My grandmother was born Malissy Roseann Lively in 1875 (one account says 1874). To us grandkids she was “Ma”.
Ma married my grandfather, Solomon Smith, in 1891. Ma kept her sharp wit and mind until the day she died. She was cooking supper on May 19, 1970 when she passed out. She died during the night at West End Baptist Hospital.
I stayed with Ma a lot growing up. When we lived in Bayview, Alabama I would go by Ma’s house a lot after school. After we moved away I would come back to Alabama in the summer to stay with Ma and see my cousins.
I could kick myself now for not asking her more about our heritage and such. She would have been a wealth of information. But you don’t think about those things until you’re much older; at least I didn’t. But Ma still told us grandkids such interesting stories about the old days. One was seeing her first car. The news had gotten around that an automobile was going to be coming through Wylam on a certain day.
Wylam, Alabama was an area that had come about because the Tennessee Coal Iron and Railroad Company had opened up a couple of coal mines in the vicinity. Many European immigrants came here to work in one of the mines.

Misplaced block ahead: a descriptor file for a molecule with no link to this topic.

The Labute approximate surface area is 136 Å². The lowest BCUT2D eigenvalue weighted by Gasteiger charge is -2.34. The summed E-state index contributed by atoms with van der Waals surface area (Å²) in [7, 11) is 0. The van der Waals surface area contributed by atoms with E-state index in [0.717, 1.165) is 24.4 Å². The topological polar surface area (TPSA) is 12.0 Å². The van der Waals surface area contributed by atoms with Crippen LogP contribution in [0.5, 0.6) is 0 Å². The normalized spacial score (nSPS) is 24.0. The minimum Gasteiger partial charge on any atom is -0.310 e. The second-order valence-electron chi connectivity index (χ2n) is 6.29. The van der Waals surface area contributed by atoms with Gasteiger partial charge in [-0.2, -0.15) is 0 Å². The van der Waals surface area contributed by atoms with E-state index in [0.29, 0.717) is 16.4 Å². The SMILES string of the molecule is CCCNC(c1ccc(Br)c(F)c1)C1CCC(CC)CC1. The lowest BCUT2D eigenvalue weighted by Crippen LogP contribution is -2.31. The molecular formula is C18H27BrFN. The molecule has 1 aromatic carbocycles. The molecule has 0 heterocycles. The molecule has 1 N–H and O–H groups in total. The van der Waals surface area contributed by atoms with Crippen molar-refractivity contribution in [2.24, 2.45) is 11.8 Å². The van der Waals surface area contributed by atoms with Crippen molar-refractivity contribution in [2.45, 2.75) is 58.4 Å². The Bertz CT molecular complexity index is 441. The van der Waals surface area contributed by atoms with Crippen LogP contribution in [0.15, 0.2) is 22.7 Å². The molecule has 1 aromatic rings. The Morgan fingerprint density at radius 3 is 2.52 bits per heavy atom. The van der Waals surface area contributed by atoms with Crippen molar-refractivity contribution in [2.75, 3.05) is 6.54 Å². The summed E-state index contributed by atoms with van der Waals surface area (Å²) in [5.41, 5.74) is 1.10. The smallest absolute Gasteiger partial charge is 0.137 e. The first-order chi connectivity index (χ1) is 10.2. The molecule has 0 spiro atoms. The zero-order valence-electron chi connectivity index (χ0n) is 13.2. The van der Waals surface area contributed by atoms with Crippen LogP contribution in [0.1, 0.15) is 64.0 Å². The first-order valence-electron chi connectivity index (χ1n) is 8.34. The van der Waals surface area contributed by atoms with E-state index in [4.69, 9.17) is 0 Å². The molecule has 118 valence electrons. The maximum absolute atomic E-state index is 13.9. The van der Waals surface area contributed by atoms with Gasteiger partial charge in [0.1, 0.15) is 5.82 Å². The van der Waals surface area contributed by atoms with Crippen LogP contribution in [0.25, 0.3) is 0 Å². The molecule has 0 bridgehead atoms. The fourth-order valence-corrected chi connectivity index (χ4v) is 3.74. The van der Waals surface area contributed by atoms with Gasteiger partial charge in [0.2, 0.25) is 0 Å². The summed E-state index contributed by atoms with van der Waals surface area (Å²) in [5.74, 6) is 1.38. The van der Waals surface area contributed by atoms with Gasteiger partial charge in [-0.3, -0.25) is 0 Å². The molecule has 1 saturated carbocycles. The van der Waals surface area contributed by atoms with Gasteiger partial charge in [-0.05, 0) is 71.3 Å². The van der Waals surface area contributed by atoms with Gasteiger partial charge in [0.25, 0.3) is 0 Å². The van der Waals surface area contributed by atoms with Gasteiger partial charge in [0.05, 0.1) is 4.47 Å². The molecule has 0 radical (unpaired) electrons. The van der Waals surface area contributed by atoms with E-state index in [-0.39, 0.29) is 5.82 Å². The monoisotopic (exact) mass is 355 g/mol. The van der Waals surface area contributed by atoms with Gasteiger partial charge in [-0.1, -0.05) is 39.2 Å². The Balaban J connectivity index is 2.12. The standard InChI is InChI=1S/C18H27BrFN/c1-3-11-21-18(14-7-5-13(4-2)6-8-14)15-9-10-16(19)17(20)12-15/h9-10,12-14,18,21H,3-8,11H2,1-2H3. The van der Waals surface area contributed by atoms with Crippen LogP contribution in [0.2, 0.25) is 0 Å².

One man, Joseph Martin, came from Wylam, England to work in the mines. He worked in the mines for awhile and then opened a store and established a church. His store doubled as a post office.
Martin named the small town Wylam after his hometown in England. On the day the automobile came through Wylam there was a crowd of people, including Ma waiting to see it. Ma said they heard it before they saw it. She said when it came up the street,”it was making an awful noise and putting out a lot of smoke and all the horses and mules were rarin’ up trying to break loose from their hitching posts.”
Stories like these fascinated a young boy but one story has always stood out from the others to me. When Ma was a little girl she lived in Double Springs, Alabama up in Winston County.
Picture from Dennis Smith
One day her father took her and her brothers to town because a local man was supposed to be coming through with a “mermaid” he had gotten somewhere around Cullman. I doubt Ma had ever heard of a mermaid at that time. She said, “that thing was laying in the back of his wagon and looked terrible. It had the head of a woman with long stringy hair but was as ugly as the devil. It was covered in fish scales and smelled like “rottening fish”. Ma said she never heard whatever became of the “mermaid”.
Years later I was thinking about it and attempted to draw a sketch of what Ma described.I don’t have any idea what Ma saw that day in Double Springs but I do know she saw something.